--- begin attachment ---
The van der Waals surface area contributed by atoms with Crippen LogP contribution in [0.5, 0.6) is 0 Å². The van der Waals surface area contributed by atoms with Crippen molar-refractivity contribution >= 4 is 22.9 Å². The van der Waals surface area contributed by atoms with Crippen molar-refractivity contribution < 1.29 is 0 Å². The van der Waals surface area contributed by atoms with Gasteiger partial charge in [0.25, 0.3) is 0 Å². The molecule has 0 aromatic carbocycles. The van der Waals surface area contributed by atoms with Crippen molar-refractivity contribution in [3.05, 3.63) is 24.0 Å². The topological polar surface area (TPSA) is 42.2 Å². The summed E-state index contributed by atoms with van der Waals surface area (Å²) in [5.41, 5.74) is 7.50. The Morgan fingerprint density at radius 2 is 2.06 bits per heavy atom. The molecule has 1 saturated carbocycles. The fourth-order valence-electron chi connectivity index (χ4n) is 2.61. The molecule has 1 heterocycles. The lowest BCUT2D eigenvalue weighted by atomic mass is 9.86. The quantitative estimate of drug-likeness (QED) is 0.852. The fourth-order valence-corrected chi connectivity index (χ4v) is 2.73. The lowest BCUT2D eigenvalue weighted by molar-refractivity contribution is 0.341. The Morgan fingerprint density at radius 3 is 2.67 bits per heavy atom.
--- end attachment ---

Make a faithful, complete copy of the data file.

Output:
The van der Waals surface area contributed by atoms with Crippen LogP contribution in [0.5, 0.6) is 0 Å². The van der Waals surface area contributed by atoms with Crippen molar-refractivity contribution >= 4 is 22.9 Å². The van der Waals surface area contributed by atoms with Crippen molar-refractivity contribution < 1.29 is 0 Å². The van der Waals surface area contributed by atoms with Gasteiger partial charge in [0.25, 0.3) is 0 Å². The molecule has 0 aromatic carbocycles. The van der Waals surface area contributed by atoms with Crippen molar-refractivity contribution in [3.05, 3.63) is 24.0 Å². The topological polar surface area (TPSA) is 42.2 Å². The summed E-state index contributed by atoms with van der Waals surface area (Å²) in [5.41, 5.74) is 7.50. The Morgan fingerprint density at radius 2 is 2.06 bits per heavy atom. The molecule has 1 saturated carbocycles. The fourth-order valence-electron chi connectivity index (χ4n) is 2.61. The molecule has 1 heterocycles. The lowest BCUT2D eigenvalue weighted by atomic mass is 9.86. The quantitative estimate of drug-likeness (QED) is 0.852. The fourth-order valence-corrected chi connectivity index (χ4v) is 2.73. The lowest BCUT2D eigenvalue weighted by molar-refractivity contribution is 0.341. The Morgan fingerprint density at radius 3 is 2.67 bits per heavy atom.